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September 6, 1985

Letter from US President Reagan to South African President P.W. Botha

This document was made possible with support from Leon Levy Foundation



September 6, 1985


Dear Mr. President:


I have asked Ambassador Herman Nickel to return to South Africa to convey to you the deep concern and compassion with which I have been following the difficult times the people of South Africa and your government are experiencing. The international repercussions of events in South Africa, including the financial effects, trouble me greatly; I have briefed fully on the visit to Washington of the Governor of your Reserve Bank, Dr. de Kock. Within our own country, the problems of South Africa have occupied the attention of the American public as never before, arousing deep emotions on issues that touch the most sensitive nerves in our body politic.


Let me assure you that, along with an overwhelming majority of Americans, my Administration would like to see, and is prepared to encourage those working for a stable, prosperous, and democratic South Africa. This can only mean a South Africa that is at peace with itself. I am reminded of the warning of Abraham Lincoln, that “a house divided against itself cannot stand.” Therefore, there is no question in my mind that the conflict your beautiful and promising country faces will have to be solved politically by South Africans of all races. Given our profound concerns and important interest in your country’s future, I want you to know that I and my Administration are determined to conduct a responsible policy toward your government and country, mindful of the dangers that all South Africans face at this moment in your history.


With this in mind, I have decided to oppose legislation being considered by the United States Senate and which has already passed our House of Representatives. I do not want my Administration to be party to measures which further disrupt South Africa’s economy and undermine the prospects of its people. At the same time and with a view to building support in the United States for a constructive approach to help end apartheid and contribute to a new political future for South Africa, I have decided to accept certain features of current legislation which signal the deep distress Americans share about the need for an end of repression and injustice in your country. My decision will not be a popular one but I have taken it after great reflection. I can only hope that decisions you take in the days and weeks ahead will make it possible for me to maintain the course I have chosen.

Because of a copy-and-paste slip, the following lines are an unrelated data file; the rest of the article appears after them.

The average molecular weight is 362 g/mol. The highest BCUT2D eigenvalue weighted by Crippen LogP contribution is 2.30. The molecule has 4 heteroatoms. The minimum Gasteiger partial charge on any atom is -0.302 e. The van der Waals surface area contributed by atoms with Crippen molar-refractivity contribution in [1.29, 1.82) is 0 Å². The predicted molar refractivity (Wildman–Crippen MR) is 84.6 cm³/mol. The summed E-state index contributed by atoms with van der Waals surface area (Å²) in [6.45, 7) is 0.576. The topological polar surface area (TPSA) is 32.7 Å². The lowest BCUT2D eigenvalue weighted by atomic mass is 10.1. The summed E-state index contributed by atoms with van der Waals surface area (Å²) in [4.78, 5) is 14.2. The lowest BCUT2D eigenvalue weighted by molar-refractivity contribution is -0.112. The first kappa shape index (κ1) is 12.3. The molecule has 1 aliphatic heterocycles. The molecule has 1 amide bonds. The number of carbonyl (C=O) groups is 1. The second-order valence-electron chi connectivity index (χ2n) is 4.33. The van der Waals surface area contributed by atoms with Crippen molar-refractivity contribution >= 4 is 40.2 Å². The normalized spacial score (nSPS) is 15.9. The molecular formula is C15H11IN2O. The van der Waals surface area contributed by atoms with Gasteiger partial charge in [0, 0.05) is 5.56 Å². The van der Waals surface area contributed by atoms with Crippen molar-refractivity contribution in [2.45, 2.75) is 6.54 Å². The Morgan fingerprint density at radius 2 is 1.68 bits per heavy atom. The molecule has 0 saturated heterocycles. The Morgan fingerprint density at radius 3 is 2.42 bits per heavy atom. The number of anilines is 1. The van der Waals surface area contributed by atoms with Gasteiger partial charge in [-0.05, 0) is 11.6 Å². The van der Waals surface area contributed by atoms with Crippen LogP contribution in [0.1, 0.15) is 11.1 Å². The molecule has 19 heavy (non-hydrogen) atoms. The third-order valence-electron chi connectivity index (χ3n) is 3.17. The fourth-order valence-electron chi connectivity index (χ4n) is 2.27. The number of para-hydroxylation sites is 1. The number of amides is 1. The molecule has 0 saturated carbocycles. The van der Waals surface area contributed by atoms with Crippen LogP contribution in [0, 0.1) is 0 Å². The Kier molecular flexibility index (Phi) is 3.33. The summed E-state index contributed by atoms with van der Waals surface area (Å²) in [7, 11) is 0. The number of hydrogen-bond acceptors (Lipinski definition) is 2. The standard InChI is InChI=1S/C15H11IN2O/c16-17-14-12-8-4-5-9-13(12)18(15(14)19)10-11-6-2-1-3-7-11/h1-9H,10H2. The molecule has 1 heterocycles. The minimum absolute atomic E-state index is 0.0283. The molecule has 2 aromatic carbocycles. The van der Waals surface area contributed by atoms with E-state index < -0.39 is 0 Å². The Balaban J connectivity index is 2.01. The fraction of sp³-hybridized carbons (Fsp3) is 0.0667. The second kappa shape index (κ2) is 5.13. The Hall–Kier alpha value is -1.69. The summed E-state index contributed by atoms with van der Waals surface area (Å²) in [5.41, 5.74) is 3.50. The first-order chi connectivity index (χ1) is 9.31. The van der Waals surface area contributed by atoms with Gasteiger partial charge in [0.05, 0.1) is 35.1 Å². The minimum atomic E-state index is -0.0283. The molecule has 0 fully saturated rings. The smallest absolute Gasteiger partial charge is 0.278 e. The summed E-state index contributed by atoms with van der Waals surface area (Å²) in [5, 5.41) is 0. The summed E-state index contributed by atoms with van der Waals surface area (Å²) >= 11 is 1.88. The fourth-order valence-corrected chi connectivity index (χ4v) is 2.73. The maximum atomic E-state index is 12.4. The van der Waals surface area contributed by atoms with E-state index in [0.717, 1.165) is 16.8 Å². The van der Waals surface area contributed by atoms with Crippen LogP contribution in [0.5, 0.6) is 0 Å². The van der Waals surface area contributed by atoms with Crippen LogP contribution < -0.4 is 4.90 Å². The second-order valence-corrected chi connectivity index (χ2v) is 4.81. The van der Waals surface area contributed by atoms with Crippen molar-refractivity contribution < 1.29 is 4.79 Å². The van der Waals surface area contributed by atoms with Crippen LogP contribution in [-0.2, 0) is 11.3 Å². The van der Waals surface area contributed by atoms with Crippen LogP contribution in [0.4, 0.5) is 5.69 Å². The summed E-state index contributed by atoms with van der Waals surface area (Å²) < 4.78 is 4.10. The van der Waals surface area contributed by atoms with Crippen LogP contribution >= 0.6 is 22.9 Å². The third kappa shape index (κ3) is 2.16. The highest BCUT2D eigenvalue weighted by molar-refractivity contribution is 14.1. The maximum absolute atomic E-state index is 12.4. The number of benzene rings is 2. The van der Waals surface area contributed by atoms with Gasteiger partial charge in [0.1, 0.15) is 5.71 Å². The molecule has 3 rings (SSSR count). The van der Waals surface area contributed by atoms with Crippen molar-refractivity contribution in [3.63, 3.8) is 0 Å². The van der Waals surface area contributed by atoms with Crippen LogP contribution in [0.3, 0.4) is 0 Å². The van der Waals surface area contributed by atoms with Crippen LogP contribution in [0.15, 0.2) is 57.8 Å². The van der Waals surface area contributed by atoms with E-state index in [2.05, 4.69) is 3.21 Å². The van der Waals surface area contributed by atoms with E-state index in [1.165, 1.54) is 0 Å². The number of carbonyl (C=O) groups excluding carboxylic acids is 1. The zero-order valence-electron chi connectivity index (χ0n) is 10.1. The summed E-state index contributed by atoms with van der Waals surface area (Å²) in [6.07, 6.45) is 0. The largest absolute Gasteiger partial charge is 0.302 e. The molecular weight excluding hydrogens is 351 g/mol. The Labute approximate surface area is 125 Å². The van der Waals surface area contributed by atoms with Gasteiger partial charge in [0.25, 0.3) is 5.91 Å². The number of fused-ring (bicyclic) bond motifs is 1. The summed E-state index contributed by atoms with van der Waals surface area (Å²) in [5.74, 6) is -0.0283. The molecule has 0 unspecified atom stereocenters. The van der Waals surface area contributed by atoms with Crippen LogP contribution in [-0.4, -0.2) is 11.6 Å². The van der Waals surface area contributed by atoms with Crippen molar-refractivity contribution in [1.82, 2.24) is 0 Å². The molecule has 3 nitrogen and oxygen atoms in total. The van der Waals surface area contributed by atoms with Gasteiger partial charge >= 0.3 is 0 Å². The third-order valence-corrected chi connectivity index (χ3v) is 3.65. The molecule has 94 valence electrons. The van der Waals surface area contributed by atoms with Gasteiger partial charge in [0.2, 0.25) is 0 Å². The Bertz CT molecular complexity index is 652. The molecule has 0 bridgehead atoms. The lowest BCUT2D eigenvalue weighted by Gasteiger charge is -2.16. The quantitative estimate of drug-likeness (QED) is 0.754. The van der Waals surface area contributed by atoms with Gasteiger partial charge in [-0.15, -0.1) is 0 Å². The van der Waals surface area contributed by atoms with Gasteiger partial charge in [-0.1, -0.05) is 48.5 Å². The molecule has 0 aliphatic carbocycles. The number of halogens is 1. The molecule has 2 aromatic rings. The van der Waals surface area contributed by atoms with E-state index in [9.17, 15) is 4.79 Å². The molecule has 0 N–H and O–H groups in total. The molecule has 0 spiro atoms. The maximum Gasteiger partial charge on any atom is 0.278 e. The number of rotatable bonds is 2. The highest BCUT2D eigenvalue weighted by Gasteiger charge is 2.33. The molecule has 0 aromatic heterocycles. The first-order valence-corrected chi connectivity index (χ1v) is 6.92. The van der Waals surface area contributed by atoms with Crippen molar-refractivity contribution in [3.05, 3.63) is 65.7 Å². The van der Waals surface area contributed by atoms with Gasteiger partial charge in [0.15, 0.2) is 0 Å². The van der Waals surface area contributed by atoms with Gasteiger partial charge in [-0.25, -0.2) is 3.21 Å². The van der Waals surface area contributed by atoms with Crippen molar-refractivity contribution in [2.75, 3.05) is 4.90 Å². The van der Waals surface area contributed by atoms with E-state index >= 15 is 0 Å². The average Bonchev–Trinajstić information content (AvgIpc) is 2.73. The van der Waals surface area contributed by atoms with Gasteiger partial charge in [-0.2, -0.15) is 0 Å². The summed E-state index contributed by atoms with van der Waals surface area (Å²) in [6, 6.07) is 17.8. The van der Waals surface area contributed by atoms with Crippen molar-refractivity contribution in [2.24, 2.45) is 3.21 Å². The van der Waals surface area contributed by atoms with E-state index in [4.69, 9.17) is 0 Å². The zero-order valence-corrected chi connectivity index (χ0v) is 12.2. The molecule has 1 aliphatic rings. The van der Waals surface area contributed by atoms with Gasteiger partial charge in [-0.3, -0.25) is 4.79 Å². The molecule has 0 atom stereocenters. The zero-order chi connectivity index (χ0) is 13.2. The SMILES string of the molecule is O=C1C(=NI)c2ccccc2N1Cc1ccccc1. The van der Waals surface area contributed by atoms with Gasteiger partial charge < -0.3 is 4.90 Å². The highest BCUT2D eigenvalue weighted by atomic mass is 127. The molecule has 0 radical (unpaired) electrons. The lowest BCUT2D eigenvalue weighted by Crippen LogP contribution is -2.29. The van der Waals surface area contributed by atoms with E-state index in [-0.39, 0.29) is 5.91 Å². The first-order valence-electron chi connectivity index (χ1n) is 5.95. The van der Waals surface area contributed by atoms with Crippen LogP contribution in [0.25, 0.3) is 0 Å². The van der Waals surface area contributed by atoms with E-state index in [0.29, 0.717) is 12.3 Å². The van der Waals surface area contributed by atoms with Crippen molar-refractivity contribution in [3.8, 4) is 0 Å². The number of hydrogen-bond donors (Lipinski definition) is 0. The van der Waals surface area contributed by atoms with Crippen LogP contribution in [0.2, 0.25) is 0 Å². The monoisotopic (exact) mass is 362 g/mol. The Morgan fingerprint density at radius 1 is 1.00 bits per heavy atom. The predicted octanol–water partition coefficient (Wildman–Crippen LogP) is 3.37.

I must be frank. It is clear to me that the troubles which your country now faces, both internally and internationally, require you to take bold initiatives if the current debilitating impasse in South Africa’s affairs is to be broken and the negotiations to which you committed your government on August 15 are to start. Without such initiatives, our Congress, the international banking community and governments in the West more broadly, will not be able to play a constructive role in South Africa’s future. The time has come for all South Africans to reach out to one another, end the violence and begin to build a peaceful society. Your government has a special responsibility to open the way.